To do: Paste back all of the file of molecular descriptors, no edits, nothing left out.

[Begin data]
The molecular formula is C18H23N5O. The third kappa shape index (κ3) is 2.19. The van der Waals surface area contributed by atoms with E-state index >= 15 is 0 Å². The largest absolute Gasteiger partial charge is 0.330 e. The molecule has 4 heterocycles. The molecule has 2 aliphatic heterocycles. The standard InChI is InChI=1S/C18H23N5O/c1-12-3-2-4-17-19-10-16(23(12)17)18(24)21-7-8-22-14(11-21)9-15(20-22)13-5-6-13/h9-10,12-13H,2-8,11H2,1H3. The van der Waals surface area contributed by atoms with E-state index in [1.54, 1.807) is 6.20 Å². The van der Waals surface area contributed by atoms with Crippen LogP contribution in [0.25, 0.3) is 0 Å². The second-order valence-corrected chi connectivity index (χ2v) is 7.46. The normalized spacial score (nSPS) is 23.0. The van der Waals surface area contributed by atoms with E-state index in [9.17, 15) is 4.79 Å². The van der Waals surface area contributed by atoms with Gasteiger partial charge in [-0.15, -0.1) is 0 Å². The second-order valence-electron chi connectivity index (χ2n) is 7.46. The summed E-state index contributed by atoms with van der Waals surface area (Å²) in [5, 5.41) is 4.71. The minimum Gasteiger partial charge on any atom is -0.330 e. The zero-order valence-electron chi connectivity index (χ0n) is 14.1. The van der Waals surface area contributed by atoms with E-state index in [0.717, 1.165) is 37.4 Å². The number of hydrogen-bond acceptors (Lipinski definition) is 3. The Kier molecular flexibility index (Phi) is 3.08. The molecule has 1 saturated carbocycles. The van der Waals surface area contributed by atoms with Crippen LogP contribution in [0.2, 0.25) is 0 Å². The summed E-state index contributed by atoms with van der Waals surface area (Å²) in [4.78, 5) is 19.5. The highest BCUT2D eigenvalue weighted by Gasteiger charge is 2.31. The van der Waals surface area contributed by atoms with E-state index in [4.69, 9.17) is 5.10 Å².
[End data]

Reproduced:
The molecular formula is C18H23N5O. The third kappa shape index (κ3) is 2.19. The van der Waals surface area contributed by atoms with E-state index >= 15 is 0 Å². The largest absolute Gasteiger partial charge is 0.330 e. The molecule has 4 heterocycles. The molecule has 2 aliphatic heterocycles. The standard InChI is InChI=1S/C18H23N5O/c1-12-3-2-4-17-19-10-16(23(12)17)18(24)21-7-8-22-14(11-21)9-15(20-22)13-5-6-13/h9-10,12-13H,2-8,11H2,1H3. The van der Waals surface area contributed by atoms with E-state index in [1.54, 1.807) is 6.20 Å². The van der Waals surface area contributed by atoms with Crippen LogP contribution in [0.25, 0.3) is 0 Å². The second-order valence-corrected chi connectivity index (χ2v) is 7.46. The normalized spacial score (nSPS) is 23.0. The van der Waals surface area contributed by atoms with E-state index in [9.17, 15) is 4.79 Å². The van der Waals surface area contributed by atoms with Gasteiger partial charge in [-0.15, -0.1) is 0 Å². The second-order valence-electron chi connectivity index (χ2n) is 7.46. The summed E-state index contributed by atoms with van der Waals surface area (Å²) in [5, 5.41) is 4.71. The minimum Gasteiger partial charge on any atom is -0.330 e. The zero-order valence-electron chi connectivity index (χ0n) is 14.1. The van der Waals surface area contributed by atoms with E-state index in [0.717, 1.165) is 37.4 Å². The number of hydrogen-bond acceptors (Lipinski definition) is 3. The Kier molecular flexibility index (Phi) is 3.08. The molecule has 1 saturated carbocycles. The van der Waals surface area contributed by atoms with Crippen LogP contribution in [0.2, 0.25) is 0 Å². The summed E-state index contributed by atoms with van der Waals surface area (Å²) in [4.78, 5) is 19.5. The highest BCUT2D eigenvalue weighted by Gasteiger charge is 2.31. The van der Waals surface area contributed by atoms with E-state index in [4.69, 9.17) is 5.10 Å².